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    Daily Digest 1/24 – Good News Friday: First Treatment for Pain Using Human Stem Cells is a Success, Brewery puts faces of shelter dogs on beer cans

    by Daily Digest

    Friday, January 24, 2020, 4:49 PM

This is Good News Friday, where we find some good economic, energy, and environmental news and share it with PP readers. Please send any positive news to [email protected] with subject header “Good News Friday.” We will save and post weekly. Enjoy!

Economy

New discovery may lead to ‘one-size-fits-all’ cancer treatment one day, researchers say (Sparky1)

A team of researchers in the United Kingdom discovered a new type of immune cell that they say could one day be used as a “one-size-fits-all” therapy for most cancers.

Scientists at Cardiff University say they’ve found a T-cell with a new type of receptor that can recognize and kill most cancers. Their findings were published in the peer-reviewed journal Nature Immunology on Monday.

Brewery puts faces of shelter dogs on beer cans (jasonw)

A Florida brewery is working to help dogs find their forever homes — by putting their faces on beer cans. Motorworks Brewing in Bradenton, Florida, has released a special four-pack of one of its flagship beers this month that features adoptable dogs from a local animal shelter.

Molecule Combo Actually Reverses Arthritis in Human Cartilage and Rats, Says ‘Exciting’ New Study

People with osteoarthritis—“wear and tear” arthritis—have had, in the past, limited treatment options, either pain relievers or joint replacement surgery.

Now, Salk researchers have discovered that a powerful combination of two experimental treatments reverses the cellular and molecular signs of osteoarthritis in rats as well as in isolated human cartilage cells. Their results were published in the journal Protein & Cell earlier this week.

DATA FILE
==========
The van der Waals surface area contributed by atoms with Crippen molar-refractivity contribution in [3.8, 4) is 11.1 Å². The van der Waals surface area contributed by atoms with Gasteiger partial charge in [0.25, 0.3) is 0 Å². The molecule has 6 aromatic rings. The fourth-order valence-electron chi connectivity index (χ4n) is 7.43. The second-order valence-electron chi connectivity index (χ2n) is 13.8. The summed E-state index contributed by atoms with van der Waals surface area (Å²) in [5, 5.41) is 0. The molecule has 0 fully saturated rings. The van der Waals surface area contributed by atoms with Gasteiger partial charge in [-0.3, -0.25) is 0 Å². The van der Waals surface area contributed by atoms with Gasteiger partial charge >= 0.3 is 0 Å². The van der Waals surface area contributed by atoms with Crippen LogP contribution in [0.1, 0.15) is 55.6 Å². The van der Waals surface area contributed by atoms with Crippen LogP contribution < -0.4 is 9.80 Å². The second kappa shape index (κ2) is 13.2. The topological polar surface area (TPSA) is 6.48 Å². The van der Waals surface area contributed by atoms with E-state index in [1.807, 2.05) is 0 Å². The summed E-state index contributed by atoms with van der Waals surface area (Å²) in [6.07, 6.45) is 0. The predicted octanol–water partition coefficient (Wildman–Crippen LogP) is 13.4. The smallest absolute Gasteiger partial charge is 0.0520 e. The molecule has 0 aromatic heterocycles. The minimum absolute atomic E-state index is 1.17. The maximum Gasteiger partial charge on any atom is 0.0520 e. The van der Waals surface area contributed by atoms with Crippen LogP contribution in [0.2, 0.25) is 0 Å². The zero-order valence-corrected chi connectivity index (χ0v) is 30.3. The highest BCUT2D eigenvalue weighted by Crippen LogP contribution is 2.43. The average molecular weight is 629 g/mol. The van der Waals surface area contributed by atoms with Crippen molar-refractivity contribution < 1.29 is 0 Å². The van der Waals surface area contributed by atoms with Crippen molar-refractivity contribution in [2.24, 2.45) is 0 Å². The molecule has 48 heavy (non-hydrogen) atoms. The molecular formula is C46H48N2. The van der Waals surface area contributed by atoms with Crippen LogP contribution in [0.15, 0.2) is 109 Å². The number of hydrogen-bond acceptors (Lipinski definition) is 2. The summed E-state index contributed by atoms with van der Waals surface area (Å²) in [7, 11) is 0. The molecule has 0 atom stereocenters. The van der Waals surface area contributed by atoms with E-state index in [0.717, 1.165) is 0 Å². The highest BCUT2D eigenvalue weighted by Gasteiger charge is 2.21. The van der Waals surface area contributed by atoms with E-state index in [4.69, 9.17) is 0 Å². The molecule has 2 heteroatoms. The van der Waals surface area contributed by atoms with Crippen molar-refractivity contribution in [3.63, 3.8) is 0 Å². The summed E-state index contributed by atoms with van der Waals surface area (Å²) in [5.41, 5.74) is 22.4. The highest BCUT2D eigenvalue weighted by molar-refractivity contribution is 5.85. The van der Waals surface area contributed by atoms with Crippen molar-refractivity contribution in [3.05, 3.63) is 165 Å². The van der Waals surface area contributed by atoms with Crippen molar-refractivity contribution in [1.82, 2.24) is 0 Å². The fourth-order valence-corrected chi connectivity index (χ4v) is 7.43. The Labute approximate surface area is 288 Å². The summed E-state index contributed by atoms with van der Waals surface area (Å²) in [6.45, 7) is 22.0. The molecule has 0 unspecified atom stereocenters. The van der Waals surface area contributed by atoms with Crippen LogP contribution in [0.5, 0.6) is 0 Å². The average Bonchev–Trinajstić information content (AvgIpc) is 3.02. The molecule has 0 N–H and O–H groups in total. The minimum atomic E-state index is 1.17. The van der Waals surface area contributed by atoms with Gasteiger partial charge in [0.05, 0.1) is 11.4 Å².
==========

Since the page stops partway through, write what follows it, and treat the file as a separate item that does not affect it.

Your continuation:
First Treatment for Pain Using Human Stem Cells is a Success; Now Moving Towards Human Trials

Researchers at the University of Sydney have used human stem cells to make pain-killing neurons that provide lasting relief in mice, without side effects, in a single treatment.

The next step is to perform extensive safety tests in rodents and pigs, and then move to human patients suffering chronic pain within the next five years.

Energy

Goldman Sachs Unveils $750 Billion Climate Plan For Investing in Solutions, and Vows Never to Support Arctic Drilling

David Solomon, chief executive of Goldman Sachs, recently wrote an editorial in the Financial Times in which he laid out the premise behind a $750 billon plan for a decade of investing, financing, and advisory activity that will exclusively cover nine climate-critical areas such as renewable energy, sustainable agriculture, and carbon reductions.

New Molecule Can Harvest Energy From Entire Visible Spectrum of Light—And Then Turn It into Hydrogen Fuel

Scientists for the first time have developed a single molecule that can absorb energy from the entire visible spectrum of light, meaning it can harness over 50% more solar energy than current solar cells can.

Additionally, it can also act as a catalyst to transform that solar energy into hydrogen—a clean alternative to fuel for things like gas-powered vehicles.

Environment

Florida is Purchasing 20,000 Acres of Everglade Wetlands to Protect It From Oil Drilling

The state of Florida is purchasing more than 20,000 acres of wetlands in the Everglades in order to protect it from oil drilling.

Last week, Governor Ron DeSantis announced that the Florida Department of Environmental Protection (DEP) reached an agreement that will allow for the purchase of 20,000 acres of critical wetlands in Water Conservation Area 3 (WCA 3) within the Everglades Protection Area located in Broward County for $16.5 million.

Dolphins Are Finally Living and Breeding in the Potomac River Again

About 1,000 bottlenose dolphins have been recorded in the lower reaches of the recovering river, including one that gave birth in August.

When George Washington chose to build his Mount Vernon estate along the Potomac River, he declared the then-pristine body of water “the nation’s river.” At the time, even dolphins were a common sight. In fact, as Karin Bruillard at the Washington Post reports, the porpoises were seen as far upriver as Alexandria, Virginia, in the 1840s.

JetBlue Going Carbon-Neutral in 2020 On All Domestic Flights —The First Major US Airline to Do So

Earlier this month, JetBlue announced that it will begin offsetting carbon dioxide emissions (CO2) from jet fuel for all domestic JetBlue flights starting in July 2020, making it the first major U.S. airline to take this step towards reducing its contribution to global warming.

Gold & Silver